Insufficient action to save right whales

After centuries of hunting, fewer than 400 North Atlantic right whales live off the northeastern U.S. and southeastern Canada. Since 2017, several of the critically endangered species have died in what the U.S. National Oceanic and Atmospheric Administration terms an “unusual mortality event.” Caused in part by ship strikes and entanglements with fishing lines, these deaths are numerous enough to cause imminent extinction, conservationists say.

In December, the U.S. National Marine Fisheries Service issued a draft environmental impact statement and proposed rules to limit fishing and vehicle speed limits in some areas where right whales are found. But Jane Davenport, a senior attorney with Defenders of Wildlife, says these moves are not sufficient.

This “long-delayed response [is] not going to be enough to help right whales avoid these painful and deadly entanglements and ship strikes,” she says.

Conservationists are calling for more drastic measures to prevent deaths of right whales, such as investing heavily in more whale-friendly gear for lobster fishers and closures of more areas to fishing and ship traffic. (Learn more: These endangered whales are disturbingly thin.)

Border wall construction continues

On January 12, President Trump gave a speech in Alamo, Texas, celebrating the completion of 450 miles of border wall along the southern U.S. border. The wall, which continues to go up rapidly, has transformed the landscape, with the majority of the southern borders of California, Arizona, and New Mexico now ringed by 30-foot fencing.

The majority of these border areas previously had only short barriers, such as barbed wire fences or vehicle barriers. But the new wall prevents large animals, such as mountain lions, from moving north to south, which will impede gene flow and could lead to local extinctions, says Myles Traphagen, a conservation scientist with the nonpartisan environmental group Wildlands Network. Already, Traphagen’s camera traps have shown significant reductions in animal populations in San Bernardino National Wildlife Refuge, an ecologically important desert wetland on the border in southeastern Arizona.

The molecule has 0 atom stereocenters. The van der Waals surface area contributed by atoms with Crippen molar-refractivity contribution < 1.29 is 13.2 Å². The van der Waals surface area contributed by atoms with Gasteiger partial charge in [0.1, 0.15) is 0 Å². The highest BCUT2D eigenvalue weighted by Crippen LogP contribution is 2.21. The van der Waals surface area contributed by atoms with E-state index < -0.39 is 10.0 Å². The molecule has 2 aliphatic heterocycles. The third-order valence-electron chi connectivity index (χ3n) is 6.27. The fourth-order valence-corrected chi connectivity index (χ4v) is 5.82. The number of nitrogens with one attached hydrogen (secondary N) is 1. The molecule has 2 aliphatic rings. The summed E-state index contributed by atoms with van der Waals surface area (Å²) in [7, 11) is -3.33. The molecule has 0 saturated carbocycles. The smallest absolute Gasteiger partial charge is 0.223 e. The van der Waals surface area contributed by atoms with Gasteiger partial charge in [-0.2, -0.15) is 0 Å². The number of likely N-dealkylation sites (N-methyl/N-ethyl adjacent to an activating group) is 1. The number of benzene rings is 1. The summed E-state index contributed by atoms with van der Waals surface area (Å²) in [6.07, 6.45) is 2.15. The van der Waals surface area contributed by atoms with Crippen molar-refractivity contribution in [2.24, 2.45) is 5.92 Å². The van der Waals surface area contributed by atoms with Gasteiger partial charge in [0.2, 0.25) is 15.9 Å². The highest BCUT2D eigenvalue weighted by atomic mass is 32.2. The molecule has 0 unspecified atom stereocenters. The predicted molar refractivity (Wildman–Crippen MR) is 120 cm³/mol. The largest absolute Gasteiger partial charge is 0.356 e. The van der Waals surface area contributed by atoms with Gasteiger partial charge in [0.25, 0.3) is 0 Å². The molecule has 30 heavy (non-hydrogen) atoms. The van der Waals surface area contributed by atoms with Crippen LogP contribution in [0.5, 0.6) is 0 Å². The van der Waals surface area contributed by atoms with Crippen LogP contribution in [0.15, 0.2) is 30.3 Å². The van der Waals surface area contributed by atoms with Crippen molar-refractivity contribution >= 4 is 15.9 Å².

Wall construction requires large amounts of water—more than 700,000 gallons per mile in some cases—and has drained already-stressed desert aquifers. Biden has said he will halt construction, but it’s unclear yet what he might do to remediate damage caused—some of which is irreversible. (Read more about the sacred Arizona spring drying up as border wall construction continues.)

Transfering Apache holy site to mining company

Oak Flat, a picturesque mountainous area in Arizona’s Tonto National Forest, is considered sacred to many western Apache. Wendsler Nosie, Sr., former chairman of the San Carlos Apache Tribe, says it holds the same importance as Egypt’s Mount Sinai—as a place of divine revelation. The general area is also home to diverse plants and animals, including the endangered hedgehog cactus.